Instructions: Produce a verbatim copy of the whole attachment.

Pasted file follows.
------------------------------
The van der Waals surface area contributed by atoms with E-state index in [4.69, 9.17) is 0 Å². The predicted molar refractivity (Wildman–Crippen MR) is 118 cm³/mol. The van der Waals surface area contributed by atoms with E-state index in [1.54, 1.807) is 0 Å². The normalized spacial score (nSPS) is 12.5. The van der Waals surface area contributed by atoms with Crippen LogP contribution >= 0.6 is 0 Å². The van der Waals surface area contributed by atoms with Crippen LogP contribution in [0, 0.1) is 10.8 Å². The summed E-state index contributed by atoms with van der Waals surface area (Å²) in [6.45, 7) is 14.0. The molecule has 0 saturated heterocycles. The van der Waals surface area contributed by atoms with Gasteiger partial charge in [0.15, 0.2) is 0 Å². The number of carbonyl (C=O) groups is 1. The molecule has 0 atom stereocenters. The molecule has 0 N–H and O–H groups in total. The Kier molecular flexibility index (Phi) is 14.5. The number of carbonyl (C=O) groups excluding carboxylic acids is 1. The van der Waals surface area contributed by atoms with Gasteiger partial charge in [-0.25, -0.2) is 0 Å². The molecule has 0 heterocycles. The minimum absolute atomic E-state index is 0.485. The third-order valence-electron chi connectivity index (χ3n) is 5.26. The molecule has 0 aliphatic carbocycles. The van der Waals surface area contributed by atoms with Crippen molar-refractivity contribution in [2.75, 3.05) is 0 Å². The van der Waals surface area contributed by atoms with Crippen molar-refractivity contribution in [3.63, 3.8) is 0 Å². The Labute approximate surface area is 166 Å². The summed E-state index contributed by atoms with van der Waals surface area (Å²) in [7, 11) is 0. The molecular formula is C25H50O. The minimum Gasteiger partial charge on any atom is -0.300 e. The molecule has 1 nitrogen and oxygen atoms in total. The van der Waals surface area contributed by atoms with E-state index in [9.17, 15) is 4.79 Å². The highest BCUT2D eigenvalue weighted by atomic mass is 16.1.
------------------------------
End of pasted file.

The van der Waals surface area contributed by atoms with E-state index in [4.69, 9.17) is 0 Å². The predicted molar refractivity (Wildman–Crippen MR) is 118 cm³/mol. The van der Waals surface area contributed by atoms with E-state index in [1.54, 1.807) is 0 Å². The normalized spacial score (nSPS) is 12.5. The van der Waals surface area contributed by atoms with Crippen LogP contribution >= 0.6 is 0 Å². The van der Waals surface area contributed by atoms with Crippen LogP contribution in [0, 0.1) is 10.8 Å². The summed E-state index contributed by atoms with van der Waals surface area (Å²) in [6.45, 7) is 14.0. The molecule has 0 saturated heterocycles. The van der Waals surface area contributed by atoms with Gasteiger partial charge in [0.15, 0.2) is 0 Å². The number of carbonyl (C=O) groups is 1. The molecule has 0 atom stereocenters. The molecule has 0 N–H and O–H groups in total. The Kier molecular flexibility index (Phi) is 14.5. The number of carbonyl (C=O) groups excluding carboxylic acids is 1. The van der Waals surface area contributed by atoms with Gasteiger partial charge in [-0.25, -0.2) is 0 Å². The molecule has 0 heterocycles. The minimum absolute atomic E-state index is 0.485. The third-order valence-electron chi connectivity index (χ3n) is 5.26. The molecule has 0 aliphatic carbocycles. The van der Waals surface area contributed by atoms with Crippen molar-refractivity contribution in [2.75, 3.05) is 0 Å². The van der Waals surface area contributed by atoms with Crippen molar-refractivity contribution in [3.63, 3.8) is 0 Å². The Labute approximate surface area is 166 Å². The summed E-state index contributed by atoms with van der Waals surface area (Å²) in [7, 11) is 0. The molecular formula is C25H50O. The minimum Gasteiger partial charge on any atom is -0.300 e. The molecule has 1 nitrogen and oxygen atoms in total. The van der Waals surface area contributed by atoms with E-state index in [9.17, 15) is 4.79 Å². The highest BCUT2D eigenvalue weighted by atomic mass is 16.1.